Rasquella’s brilliant azure eyes wandered toward me, but I ducked my head and hid my face beneath the shadows of my hood. I tried to look inconspicuous as possible, squeezing behind several of the cheering crowd. But I couldn’t stop watching the princess. A brief frown marred her beauty as she studied my area of the crowd, but it was only a moment. The smile returned.
Then the carriage moved on, followed by capering children and laughing palace retainers.
I stood there for a moment, watching as the procession moved toward the palace. Once, I thought Rasquella looked back at me. It was enough to kick me out of my stupor.
My heart didn’t stop pounding until I was several blocks away. By then, the parcel in my satchel was one more clamoring for my attention. It had been drowned by the sudden appearance of the Master of Rosan City and his daughter. I tried to push thoughts of Rasquella out of my head and focus on anything other than the memories.
It was nearly four bells when I reached the shade of the tall towers flanking the entrance to the Scribe Enclave. An Illustrator had set up shop in the shade above one of the canals and was studiously working over a massive painting of the gold and ivory Grand Palace atop the hill in the center of Rosan City.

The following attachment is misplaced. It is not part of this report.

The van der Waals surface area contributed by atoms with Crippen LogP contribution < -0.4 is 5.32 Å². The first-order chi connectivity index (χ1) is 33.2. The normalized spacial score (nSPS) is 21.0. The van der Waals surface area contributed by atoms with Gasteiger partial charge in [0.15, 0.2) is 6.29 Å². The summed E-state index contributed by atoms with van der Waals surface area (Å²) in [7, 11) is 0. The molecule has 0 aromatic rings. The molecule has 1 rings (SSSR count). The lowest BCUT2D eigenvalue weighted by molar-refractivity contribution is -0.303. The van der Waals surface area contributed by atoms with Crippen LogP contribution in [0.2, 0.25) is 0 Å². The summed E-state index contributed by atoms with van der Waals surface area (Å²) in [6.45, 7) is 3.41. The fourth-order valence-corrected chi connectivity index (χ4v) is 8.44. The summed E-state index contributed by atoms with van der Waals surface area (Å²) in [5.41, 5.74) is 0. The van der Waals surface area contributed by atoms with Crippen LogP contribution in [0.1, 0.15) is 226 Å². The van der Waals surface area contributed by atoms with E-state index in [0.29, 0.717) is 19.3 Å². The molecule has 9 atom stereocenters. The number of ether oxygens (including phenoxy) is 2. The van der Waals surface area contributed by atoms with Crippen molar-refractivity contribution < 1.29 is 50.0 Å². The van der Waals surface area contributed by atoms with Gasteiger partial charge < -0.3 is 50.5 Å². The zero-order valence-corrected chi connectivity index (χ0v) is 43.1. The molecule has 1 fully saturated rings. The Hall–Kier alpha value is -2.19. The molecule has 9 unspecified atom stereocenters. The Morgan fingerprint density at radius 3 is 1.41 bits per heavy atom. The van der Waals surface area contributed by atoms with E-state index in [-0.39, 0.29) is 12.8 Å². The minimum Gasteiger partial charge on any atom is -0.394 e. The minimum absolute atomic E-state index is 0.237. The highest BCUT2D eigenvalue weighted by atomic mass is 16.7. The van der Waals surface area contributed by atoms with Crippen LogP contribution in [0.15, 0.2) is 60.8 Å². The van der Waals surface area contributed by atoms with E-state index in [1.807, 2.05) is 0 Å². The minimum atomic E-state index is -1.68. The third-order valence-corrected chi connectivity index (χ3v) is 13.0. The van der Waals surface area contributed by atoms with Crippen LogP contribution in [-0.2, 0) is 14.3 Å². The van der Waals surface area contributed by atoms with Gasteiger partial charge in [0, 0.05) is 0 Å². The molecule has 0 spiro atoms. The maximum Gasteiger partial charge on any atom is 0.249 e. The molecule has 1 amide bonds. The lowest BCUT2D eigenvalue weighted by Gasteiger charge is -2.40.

I was tempted to step over and see the work the young lady was doing, but after the unexpected encounter, I craved the safety of the Enclave. And the parcel was practically screaming at me now.
A massive stone archway spanned the length of entrance, the ancient runic symbols of the Crafters emblazoned upon the stone. I hurried underneath it and breathed easy again.
The sprawling courtyard of the Enclave lay before me, dotted with sprawling green trees, enchanted streams, stone benches and lounging Scribes. The shade of the two massive willowrorks immediately welcomed me like an old childhood friend. I started for my quarters so I could open the parcel in safety.